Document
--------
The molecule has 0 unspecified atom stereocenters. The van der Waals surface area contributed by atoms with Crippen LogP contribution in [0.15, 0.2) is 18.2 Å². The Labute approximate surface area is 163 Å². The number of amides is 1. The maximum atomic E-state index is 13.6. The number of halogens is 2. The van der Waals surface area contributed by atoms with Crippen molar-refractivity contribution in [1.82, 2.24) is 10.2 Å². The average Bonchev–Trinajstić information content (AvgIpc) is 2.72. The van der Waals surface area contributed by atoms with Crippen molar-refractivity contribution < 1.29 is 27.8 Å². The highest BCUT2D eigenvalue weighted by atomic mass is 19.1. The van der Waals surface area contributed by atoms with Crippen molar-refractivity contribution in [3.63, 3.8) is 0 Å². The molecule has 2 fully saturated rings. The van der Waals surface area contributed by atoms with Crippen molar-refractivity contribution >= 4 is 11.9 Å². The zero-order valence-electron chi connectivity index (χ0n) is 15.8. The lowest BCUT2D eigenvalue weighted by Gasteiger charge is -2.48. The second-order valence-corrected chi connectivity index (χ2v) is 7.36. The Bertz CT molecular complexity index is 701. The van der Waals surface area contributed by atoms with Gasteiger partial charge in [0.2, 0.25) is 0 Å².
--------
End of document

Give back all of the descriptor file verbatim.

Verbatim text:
The molecule has 0 unspecified atom stereocenters. The van der Waals surface area contributed by atoms with Crippen LogP contribution in [0.15, 0.2) is 18.2 Å². The Labute approximate surface area is 163 Å². The number of amides is 1. The maximum atomic E-state index is 13.6. The number of halogens is 2. The van der Waals surface area contributed by atoms with Crippen molar-refractivity contribution in [1.82, 2.24) is 10.2 Å². The average Bonchev–Trinajstić information content (AvgIpc) is 2.72. The van der Waals surface area contributed by atoms with Crippen molar-refractivity contribution < 1.29 is 27.8 Å². The highest BCUT2D eigenvalue weighted by atomic mass is 19.1. The van der Waals surface area contributed by atoms with Crippen molar-refractivity contribution in [3.63, 3.8) is 0 Å². The molecule has 2 fully saturated rings. The van der Waals surface area contributed by atoms with Crippen molar-refractivity contribution >= 4 is 11.9 Å². The zero-order valence-electron chi connectivity index (χ0n) is 15.8. The lowest BCUT2D eigenvalue weighted by Gasteiger charge is -2.48. The second-order valence-corrected chi connectivity index (χ2v) is 7.36. The Bertz CT molecular complexity index is 701. The van der Waals surface area contributed by atoms with Gasteiger partial charge in [0.2, 0.25) is 0 Å².